One cell, two images: Conventional (top) and super-resolved (bottom).
The fluorescent green blob might look like something from outer space, but trillions of these bizarre-looking objects circulate around your body.
The image shows the contents of an individual human immune cell, a soldier in the body’s defence system tasked with attacking foreign invaders such as viruses and bacteria.
Never before have researchers viewed these fighter cells in such superior detail. A new generation of super-resolution microscopes can capture images of objects 10 nanometers (or 10 billionths of a metre) in size - about 700 times smaller than a red blood cell.
While the laws of physics mean conventional microscopes cannot resolve images smaller than 200 to 300 nanometres in size, University of NSW cell biologist Katharina Gaus has, with help from industry, designed a super-resolution microscope that overcomes this limitation.
Her microscope takes thousands of frames of a single cell. In each image a different component or part of the cell is highlighted by fluorescent markers.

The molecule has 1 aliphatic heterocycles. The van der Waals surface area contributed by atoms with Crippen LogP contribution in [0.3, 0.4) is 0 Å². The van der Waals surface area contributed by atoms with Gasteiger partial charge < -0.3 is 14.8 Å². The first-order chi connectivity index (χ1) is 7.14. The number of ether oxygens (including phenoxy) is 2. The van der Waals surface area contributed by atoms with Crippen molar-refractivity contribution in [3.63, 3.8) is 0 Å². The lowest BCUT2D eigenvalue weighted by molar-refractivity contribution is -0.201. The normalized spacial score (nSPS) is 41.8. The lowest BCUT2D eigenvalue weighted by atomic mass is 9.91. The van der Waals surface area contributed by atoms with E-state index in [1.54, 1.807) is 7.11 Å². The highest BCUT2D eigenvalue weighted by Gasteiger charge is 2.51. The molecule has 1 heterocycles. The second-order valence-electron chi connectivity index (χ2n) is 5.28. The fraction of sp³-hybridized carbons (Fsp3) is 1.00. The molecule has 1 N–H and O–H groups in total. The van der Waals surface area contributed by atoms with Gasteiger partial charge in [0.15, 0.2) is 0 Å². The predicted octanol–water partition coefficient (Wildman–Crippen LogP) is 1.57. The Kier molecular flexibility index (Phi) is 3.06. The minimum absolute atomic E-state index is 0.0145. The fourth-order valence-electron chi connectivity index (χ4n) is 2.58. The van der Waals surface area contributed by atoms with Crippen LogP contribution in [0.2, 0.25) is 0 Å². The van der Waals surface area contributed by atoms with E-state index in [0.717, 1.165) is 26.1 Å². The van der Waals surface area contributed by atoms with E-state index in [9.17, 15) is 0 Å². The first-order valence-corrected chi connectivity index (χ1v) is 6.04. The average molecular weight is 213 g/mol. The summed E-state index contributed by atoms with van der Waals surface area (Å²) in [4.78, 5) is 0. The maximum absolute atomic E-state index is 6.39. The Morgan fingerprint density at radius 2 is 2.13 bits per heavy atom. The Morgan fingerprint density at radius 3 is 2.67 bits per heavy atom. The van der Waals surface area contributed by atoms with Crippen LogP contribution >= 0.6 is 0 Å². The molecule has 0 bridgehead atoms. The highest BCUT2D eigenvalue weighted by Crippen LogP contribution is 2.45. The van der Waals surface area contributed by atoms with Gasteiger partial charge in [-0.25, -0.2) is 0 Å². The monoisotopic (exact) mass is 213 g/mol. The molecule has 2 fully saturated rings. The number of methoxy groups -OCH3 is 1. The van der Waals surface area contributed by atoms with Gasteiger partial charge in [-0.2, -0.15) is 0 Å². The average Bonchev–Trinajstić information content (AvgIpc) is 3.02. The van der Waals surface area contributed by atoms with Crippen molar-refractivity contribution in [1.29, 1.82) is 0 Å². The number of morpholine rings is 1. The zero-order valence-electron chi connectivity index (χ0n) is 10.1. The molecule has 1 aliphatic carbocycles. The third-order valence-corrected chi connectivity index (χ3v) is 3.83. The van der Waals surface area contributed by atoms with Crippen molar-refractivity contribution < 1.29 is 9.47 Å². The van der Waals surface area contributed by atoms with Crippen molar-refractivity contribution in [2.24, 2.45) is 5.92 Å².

“We take 20,000 frames of one cell and merge them into one super-resolved image,” Professor Gaus said. The image above shows thousands of proteins inside an immune T-cell.
For her work in this field, Professor Gaus was awarded on Wednesday a prestigious Elizabeth Blackburn Fellowship, one of 20 research excellence awards handed out by the National Health and Medical Research Council, the country’s major medical research funding body.
Professor Gaus is studying these images to understand how T-cells decide which molecules they attack and which they leave alone.
“There are hundreds of proteins involved in this decision-making process at a single cell level,” she said. Visualising them means her team can piece together patterns of how they behave.
When a T-cell identifies a foreign invader such as a virus it can trigger the a full-scale immune response to rid the body of the infection, said Professor Gaus. But these same cells could also ignore molecules released by tumours, promoting cancer growth.
T-cells could also misfire and set upon the body’s own cells, which could lead to auto-immune diseases such as multiple sclerosis or Crohn’s disease, she said.
“The decision-making machinery can’t be just an on and off switch," Professor Gaus said.
"They need to pick out subtle changes in their environment and make differentiated decisions,” she said.
Professor Gaus hopes her work may lead to future immune therapies that can train T-cells to target cancer cells.